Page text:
Furry Mascots Spotlight New “72-Hour” Rule For U.S. Travelers
While one may not normally associate a stage full of martial-arts trained pandas with progress in easing visa application complications between the United States and China, last Thursday saw a troupe of furry mascots performing in front of a crowd at New York’s Grand Central Station in order to promote Beijing’s new “72-hour” visa-free travel policy for U.S. citizens.
At the event, loud techno music utilizing Chinese-influenced chord progressions echoed off the chandeliered ceilings of the station’s Vanderbilt Hall for a panda-filled public martial arts stage show. Strategically placed in between the spectacular flashing colored lights, acrobatics, and slightly rumpled kung fu panda costumes were emphatic speeches by representatives of the Beijing Municipal Commission of Tourism Development, promoting a new tourist visa policy for the city of Beijing that allows citizens from the United States and 44 other countries to stay in Beijing for up to three days without a visa.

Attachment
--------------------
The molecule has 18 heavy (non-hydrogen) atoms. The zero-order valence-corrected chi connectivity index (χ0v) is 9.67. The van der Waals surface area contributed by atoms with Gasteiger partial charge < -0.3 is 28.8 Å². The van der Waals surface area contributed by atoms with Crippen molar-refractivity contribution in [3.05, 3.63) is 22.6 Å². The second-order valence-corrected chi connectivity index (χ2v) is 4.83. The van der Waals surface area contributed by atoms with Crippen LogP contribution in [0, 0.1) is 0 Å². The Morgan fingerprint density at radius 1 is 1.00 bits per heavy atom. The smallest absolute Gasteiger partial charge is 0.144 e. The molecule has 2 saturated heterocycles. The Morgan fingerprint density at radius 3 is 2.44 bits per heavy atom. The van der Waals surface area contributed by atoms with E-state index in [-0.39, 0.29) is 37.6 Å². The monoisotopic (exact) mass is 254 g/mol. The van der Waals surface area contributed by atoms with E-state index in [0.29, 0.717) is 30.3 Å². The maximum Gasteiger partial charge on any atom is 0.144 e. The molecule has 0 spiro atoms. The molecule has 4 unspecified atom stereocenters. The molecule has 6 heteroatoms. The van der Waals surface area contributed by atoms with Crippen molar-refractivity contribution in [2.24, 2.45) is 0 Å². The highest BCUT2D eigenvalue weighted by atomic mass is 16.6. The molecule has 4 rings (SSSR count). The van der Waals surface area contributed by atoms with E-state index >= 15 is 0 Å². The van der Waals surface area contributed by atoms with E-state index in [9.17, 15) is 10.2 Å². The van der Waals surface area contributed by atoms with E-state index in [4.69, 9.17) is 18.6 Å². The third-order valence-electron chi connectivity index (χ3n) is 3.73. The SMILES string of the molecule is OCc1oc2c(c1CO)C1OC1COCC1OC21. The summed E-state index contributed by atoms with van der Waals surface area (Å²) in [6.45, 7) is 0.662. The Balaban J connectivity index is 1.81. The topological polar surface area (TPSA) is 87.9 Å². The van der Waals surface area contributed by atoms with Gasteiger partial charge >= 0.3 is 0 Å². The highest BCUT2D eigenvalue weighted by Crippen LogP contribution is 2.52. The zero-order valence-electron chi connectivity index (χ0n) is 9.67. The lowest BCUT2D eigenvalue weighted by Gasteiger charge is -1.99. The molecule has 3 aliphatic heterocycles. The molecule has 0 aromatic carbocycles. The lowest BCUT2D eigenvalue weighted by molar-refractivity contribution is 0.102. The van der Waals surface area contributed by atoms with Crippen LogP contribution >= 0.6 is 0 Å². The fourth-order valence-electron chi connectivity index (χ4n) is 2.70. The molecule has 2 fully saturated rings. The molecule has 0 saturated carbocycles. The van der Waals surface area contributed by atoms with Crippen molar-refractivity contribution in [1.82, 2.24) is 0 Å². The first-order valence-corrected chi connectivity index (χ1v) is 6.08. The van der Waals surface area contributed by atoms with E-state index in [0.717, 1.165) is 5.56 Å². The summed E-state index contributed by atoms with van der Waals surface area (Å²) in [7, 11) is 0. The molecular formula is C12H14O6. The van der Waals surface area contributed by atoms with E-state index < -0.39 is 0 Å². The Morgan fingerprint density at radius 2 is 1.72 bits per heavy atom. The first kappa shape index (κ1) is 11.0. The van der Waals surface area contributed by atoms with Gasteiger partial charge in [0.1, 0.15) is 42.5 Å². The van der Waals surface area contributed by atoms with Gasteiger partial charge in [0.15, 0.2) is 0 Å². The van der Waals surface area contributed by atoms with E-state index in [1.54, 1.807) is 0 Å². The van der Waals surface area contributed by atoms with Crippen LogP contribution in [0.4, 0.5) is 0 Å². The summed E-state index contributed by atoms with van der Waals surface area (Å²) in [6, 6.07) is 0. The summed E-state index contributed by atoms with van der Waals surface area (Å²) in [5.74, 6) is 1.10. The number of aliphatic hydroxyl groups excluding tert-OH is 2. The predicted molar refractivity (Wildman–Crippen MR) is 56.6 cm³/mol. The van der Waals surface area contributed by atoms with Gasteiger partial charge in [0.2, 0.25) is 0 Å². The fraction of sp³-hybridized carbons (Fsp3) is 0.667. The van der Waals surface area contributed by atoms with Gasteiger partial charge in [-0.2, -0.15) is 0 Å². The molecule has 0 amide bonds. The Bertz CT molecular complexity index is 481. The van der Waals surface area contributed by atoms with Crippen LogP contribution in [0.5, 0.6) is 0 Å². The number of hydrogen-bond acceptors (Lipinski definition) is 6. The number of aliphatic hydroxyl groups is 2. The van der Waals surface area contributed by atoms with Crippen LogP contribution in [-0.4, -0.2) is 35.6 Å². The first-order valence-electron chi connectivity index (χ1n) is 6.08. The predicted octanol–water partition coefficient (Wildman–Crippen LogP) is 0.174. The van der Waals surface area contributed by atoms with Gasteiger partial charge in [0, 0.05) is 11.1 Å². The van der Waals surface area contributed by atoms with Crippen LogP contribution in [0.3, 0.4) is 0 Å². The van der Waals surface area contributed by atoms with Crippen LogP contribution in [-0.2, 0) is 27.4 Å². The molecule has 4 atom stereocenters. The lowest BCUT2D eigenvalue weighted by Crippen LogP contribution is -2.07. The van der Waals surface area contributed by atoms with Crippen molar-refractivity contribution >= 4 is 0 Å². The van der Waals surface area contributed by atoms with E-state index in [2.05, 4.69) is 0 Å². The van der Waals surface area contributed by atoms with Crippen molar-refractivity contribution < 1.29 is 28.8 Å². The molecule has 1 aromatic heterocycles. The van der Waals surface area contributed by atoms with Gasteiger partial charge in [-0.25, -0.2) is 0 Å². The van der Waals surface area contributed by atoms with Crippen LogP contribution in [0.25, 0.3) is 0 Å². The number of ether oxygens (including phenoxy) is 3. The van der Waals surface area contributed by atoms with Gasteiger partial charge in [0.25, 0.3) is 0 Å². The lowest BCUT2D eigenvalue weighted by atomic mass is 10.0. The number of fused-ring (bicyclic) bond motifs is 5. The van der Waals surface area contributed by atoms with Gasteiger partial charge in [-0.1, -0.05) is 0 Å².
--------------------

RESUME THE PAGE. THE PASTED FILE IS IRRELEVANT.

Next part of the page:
So, what exactly do pandas have to do with visas? Not much, in the words of representative Lei Yu, who told Jing Daily, “If they just sent a number of officials standing there reciting the policy, no one would come.” Smiling, he added, “We have to rely on the pandas.”
Visas policy an increasingly important issue for negotiation between China and other countries in order to boost tourism revenue. While some countries such as the United States have been making efforts to ease strict visa requirements for Chinese visitors in order to encourage a greater influx of tourism dollars from the world’s largest bloc of international travelers, other places such as London have had a notoriously difficult time attracting tourists because of harsh visa procedures for Chinese citizens.
If you missed out on the panda spectacular, look below for photos from the event.
(Photos by Justin Warsh)